For those who want to keep their travels regional, the institute is offering a trip to the Idaho National Laboratory in April.

Classes in Boise will cover a range of topics, from American History to the Israeli/Palestinian Conflict, taught by University professors and community experts. Osher membership costs $35 and guarantees seating in all the lectures. Non-credit classes last longer and cost a little more—an average of $45 for four eight-hour classes. Classes are open to all Institute members.

As part of the spring lineup of Osher classes, Greg Raymond, the Frank Church professor of international relations, will present a four-part lecture series on the writings of Greek historian Thucydides.

"I take an interdisciplinary approach to teaching international relations," Raymond said of his participation with Osher. His class will also focus on the Peloponnesian War between Sparta and Athens in the 5th century B.C.

"My goal is to link up historical figures to help people understand current events," Raymond said. "Thucydides remains one of the foremost observers of international affairs. His account of the Peloponnesian War is one of the greatest works of social science ever written related to the study of war and peace. It is a work of genius."

Raymond will outline Thucydides' account of the war between Athens and Sparta in light of current international relations.

"Why would these two former allies, after defeating the Persian Empire, fight one another?" he said. "According to Thucydides, the war began because of the rise of Athenian power and the fear it created in Sparta, which was the greatest military nation at that time."

Raymond draws parallels between the fears of Sparta in the 5th century B.C. and the situation of United States foreign relations in the 21st century.

"Thucydides saw patterns in the causes for wars, like the rise of peer competition, such as with the rise of China today," Raymond said. "He also asked important questions for us today, such as 'What happens to a democracy during a long and protracted war?'"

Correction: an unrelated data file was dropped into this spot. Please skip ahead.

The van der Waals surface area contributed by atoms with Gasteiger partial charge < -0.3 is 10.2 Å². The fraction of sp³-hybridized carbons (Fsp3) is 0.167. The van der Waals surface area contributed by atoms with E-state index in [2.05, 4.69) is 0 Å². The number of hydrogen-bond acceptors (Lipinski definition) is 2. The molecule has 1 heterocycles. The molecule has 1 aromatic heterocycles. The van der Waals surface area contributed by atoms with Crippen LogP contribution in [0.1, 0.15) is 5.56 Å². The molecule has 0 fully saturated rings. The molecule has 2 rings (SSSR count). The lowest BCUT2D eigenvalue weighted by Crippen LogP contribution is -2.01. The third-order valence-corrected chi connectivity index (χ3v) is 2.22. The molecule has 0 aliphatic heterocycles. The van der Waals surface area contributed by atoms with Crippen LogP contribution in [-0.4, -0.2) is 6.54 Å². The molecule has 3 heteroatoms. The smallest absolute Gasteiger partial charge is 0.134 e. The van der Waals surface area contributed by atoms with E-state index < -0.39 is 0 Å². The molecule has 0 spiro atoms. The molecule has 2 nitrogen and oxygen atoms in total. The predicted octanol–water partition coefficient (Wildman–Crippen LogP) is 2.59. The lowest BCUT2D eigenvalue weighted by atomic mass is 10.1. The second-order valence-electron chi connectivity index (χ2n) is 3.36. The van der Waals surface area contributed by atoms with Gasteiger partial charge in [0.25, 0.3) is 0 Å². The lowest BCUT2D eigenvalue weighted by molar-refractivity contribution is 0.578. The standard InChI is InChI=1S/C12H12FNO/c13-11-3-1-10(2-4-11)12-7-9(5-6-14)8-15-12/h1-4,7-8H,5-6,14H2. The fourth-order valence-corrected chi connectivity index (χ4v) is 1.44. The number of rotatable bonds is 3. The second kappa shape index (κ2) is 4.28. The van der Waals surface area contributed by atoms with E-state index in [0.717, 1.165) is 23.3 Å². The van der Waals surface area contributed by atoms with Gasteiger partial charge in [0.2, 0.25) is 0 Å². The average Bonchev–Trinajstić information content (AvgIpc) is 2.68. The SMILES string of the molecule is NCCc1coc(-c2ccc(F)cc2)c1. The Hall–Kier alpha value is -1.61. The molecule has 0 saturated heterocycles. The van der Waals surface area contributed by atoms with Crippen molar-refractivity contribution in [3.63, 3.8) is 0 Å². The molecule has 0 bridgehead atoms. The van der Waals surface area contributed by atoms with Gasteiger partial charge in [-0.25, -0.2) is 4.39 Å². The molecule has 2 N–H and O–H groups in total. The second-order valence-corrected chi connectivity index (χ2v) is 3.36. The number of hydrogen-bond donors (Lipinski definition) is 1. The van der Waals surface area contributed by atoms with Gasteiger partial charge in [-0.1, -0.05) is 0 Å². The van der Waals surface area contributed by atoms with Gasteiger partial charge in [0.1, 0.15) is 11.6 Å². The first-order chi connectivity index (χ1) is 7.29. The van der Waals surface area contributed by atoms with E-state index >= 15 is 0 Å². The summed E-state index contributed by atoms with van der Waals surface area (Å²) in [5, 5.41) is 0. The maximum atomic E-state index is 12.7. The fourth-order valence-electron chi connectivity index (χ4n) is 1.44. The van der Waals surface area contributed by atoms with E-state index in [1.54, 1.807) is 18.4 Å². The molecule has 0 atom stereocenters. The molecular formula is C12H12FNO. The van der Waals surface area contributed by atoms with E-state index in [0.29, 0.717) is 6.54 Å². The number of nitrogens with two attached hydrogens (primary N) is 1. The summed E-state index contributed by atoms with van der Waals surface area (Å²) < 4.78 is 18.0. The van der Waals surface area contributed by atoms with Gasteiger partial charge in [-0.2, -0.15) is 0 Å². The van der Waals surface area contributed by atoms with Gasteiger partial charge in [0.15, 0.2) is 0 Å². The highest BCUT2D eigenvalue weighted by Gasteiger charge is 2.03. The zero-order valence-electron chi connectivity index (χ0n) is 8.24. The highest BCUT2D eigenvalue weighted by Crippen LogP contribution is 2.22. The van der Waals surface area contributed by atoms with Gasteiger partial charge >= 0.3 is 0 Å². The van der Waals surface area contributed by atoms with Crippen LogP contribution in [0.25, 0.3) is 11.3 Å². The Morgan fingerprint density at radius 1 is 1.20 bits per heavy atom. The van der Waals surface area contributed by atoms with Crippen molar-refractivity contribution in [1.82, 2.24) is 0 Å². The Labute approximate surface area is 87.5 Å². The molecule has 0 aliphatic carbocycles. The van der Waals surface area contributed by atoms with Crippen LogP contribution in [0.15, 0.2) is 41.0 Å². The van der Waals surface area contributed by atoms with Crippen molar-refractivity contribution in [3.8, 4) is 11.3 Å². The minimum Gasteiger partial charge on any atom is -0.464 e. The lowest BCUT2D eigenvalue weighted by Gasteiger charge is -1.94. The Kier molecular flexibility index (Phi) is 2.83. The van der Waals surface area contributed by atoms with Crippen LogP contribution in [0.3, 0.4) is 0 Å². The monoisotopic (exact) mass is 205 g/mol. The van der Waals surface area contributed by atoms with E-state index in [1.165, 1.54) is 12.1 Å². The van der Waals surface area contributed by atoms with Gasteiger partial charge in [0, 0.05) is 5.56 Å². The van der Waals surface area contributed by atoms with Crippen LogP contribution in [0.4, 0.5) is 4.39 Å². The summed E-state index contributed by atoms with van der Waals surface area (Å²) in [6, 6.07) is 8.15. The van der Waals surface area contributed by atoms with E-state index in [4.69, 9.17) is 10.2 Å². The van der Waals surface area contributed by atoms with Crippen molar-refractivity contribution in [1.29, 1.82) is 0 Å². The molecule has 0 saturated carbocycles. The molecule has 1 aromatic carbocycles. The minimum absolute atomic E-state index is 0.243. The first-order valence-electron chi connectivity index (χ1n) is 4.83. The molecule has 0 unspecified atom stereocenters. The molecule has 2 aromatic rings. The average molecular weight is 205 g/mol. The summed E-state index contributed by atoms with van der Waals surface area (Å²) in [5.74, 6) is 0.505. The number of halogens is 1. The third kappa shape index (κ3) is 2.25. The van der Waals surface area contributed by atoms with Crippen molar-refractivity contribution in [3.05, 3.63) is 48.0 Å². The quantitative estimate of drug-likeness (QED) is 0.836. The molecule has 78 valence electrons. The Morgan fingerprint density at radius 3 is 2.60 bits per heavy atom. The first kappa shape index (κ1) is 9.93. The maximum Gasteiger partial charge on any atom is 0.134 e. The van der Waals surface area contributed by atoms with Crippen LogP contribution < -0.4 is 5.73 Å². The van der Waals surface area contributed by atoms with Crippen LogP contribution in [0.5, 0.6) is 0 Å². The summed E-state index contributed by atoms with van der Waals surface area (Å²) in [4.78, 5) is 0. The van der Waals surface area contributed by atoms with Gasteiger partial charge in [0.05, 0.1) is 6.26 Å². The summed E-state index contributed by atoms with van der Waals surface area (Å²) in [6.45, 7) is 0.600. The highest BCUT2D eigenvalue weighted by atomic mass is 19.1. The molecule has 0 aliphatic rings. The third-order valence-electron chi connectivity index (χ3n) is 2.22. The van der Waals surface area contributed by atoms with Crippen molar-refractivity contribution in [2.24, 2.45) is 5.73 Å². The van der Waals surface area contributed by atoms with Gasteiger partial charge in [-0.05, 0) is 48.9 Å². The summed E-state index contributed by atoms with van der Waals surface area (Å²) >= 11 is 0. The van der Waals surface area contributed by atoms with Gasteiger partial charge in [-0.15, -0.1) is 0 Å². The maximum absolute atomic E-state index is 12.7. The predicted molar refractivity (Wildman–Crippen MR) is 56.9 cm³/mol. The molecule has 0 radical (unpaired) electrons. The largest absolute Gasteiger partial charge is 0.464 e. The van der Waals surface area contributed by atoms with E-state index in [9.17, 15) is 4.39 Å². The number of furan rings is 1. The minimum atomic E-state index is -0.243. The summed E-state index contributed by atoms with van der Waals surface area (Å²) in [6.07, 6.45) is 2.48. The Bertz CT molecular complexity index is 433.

For life-long learners interested in doing their own research, Boise Public Library electronic resources librarian Glenna Rhodes will present techniques for exploring the rich trove of information in free library databases. Rhodes is taking time off from her library duties to offer the hands-on class in the computer lab at the Boise State Albertson Library entitled "Mastering and Mining the Internet."

"Many people don't know what is already available through their tax dollars from library databases," Rhodes said.

She often finds herself networking with database vendors and answering questions like "When should I be Googling and when should I be on a database?" As part of her class, Rhodes will show how databases offer deeper and more authoritative content than the Internet.

"The New York Times may give you the last two weeks of content," she said. "The library has data going back to 1980, including the Wall Street Journal for investment information, data on a particular health condition, and travel information. Google can get you to the door of the library, but you have to know how to enter or you will be missing out."